If you’ve read other posts on our blog, you know that the right tooth pattern is vital when using a bandsaw. Using the wrong blade can have dramatic consequences, like your blade snapping in half or your machine getting clogged. In this post, we’re going to cover tips for choosing the right tooth pattern for your bandsaw.
Cutting Different Types of Wood
The first step in choosing the right tooth pattern for your bandsaw is to consider which style works best with the material you’re trying to cut. For example, a hook-style blade works great on projects made of metal, hardwood, and other tough materials. If you use a hook blade on softer materials, the blade may cause too much friction or get clogged. We recommend hook blades for hardwood and skip blades for softwood.
Picking Tooth Patterns for Metal
Metal can be much tougher to cut than wood or plastic, so be sure to use a blade that is designed to cut metal. Most blades for cutting metal are hook blades, though you may also see skip blades used for cutting non-ferrous metal. When you’re cutting thin sheet metal, we recommend a wavy tooth blade, which is less aggressive.
Choosing Blades for Plastic
In addition to wood and metal, you can cut plastic on a bandsaw. Plastic is soft in comparison to other materials, and it creates a lot of debris. With that, you’ll want to use a blade that doesn’t clog easily, such as a skip blade. You might also use a variable pitch blade for making curved cuts in plastic.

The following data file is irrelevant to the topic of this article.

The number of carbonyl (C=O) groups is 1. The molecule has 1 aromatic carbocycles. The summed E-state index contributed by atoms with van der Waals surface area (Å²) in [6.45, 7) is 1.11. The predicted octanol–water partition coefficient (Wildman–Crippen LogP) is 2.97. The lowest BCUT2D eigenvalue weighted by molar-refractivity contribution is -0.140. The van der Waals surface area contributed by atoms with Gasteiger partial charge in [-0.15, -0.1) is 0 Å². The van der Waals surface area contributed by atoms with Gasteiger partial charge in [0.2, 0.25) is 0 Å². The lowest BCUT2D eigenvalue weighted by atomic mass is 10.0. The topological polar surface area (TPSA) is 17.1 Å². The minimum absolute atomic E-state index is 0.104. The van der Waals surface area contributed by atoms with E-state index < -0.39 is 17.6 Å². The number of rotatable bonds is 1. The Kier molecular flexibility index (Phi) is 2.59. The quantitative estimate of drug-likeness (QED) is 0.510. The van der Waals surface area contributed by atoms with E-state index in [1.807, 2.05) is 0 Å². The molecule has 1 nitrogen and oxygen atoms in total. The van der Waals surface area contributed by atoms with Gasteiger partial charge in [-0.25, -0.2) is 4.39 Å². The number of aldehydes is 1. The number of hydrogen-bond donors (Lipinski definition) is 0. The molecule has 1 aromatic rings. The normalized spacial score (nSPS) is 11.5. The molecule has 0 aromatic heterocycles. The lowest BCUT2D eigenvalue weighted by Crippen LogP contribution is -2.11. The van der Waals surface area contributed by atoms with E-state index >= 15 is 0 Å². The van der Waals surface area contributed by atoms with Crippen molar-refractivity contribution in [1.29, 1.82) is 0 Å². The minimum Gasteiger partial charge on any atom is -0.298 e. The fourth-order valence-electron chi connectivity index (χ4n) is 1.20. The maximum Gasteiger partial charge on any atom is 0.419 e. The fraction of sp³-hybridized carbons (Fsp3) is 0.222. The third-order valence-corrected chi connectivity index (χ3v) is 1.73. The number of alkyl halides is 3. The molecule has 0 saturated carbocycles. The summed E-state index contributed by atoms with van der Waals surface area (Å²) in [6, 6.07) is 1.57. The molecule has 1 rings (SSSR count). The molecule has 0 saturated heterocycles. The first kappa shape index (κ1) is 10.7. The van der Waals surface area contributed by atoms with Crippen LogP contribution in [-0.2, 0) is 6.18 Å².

Understanding Teeth Per Inch (TPI)
Knowing the types of blades isn’t the only thing you need to know when choosing the right tooth pattern for your bandsaw. Another factor that matters is how close the teeth are versus how thick the material is that you’re cutting. For softwood and plastics, you need about four teeth per inch of thickness. For hardwood and metals, you need more like six or eight TPI.
If you need an industrial metal cutting bandsaw, check out Kaka Industrial. We carry professional machining equipment that’s perfect for workshops and industrial fabrication. Don’t hesitate to reach out if you have any questions.